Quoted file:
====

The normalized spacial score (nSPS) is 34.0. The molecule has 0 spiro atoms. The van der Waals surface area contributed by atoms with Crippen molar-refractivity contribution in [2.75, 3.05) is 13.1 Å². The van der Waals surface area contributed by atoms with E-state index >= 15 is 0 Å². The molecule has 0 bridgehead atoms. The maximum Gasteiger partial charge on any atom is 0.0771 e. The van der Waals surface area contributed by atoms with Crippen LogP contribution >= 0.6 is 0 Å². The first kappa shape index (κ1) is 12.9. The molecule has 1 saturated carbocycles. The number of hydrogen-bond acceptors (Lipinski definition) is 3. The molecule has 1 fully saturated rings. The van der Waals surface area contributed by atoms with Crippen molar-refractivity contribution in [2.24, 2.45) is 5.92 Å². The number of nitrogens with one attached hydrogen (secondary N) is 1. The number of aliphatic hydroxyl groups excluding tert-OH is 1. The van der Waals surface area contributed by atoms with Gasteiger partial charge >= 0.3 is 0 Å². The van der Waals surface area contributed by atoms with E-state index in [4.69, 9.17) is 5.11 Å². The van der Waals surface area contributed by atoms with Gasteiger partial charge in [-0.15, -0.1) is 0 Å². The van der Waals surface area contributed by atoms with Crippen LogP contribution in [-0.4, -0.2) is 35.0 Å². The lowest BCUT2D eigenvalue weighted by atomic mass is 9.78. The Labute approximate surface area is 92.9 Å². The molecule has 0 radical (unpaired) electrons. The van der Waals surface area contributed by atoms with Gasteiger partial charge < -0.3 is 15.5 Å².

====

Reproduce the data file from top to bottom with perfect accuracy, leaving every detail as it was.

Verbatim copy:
The normalized spacial score (nSPS) is 34.0. The molecule has 0 spiro atoms. The van der Waals surface area contributed by atoms with Crippen molar-refractivity contribution in [2.75, 3.05) is 13.1 Å². The van der Waals surface area contributed by atoms with E-state index >= 15 is 0 Å². The molecule has 0 bridgehead atoms. The maximum Gasteiger partial charge on any atom is 0.0771 e. The van der Waals surface area contributed by atoms with Crippen LogP contribution >= 0.6 is 0 Å². The first kappa shape index (κ1) is 12.9. The molecule has 1 saturated carbocycles. The number of hydrogen-bond acceptors (Lipinski definition) is 3. The molecule has 1 fully saturated rings. The van der Waals surface area contributed by atoms with Crippen molar-refractivity contribution in [2.24, 2.45) is 5.92 Å². The number of nitrogens with one attached hydrogen (secondary N) is 1. The number of aliphatic hydroxyl groups excluding tert-OH is 1. The van der Waals surface area contributed by atoms with Gasteiger partial charge >= 0.3 is 0 Å². The van der Waals surface area contributed by atoms with E-state index in [4.69, 9.17) is 5.11 Å². The van der Waals surface area contributed by atoms with Gasteiger partial charge in [-0.15, -0.1) is 0 Å². The van der Waals surface area contributed by atoms with Crippen LogP contribution in [-0.4, -0.2) is 35.0 Å². The lowest BCUT2D eigenvalue weighted by atomic mass is 9.78. The Labute approximate surface area is 92.9 Å². The molecule has 0 radical (unpaired) electrons. The van der Waals surface area contributed by atoms with Gasteiger partial charge < -0.3 is 15.5 Å².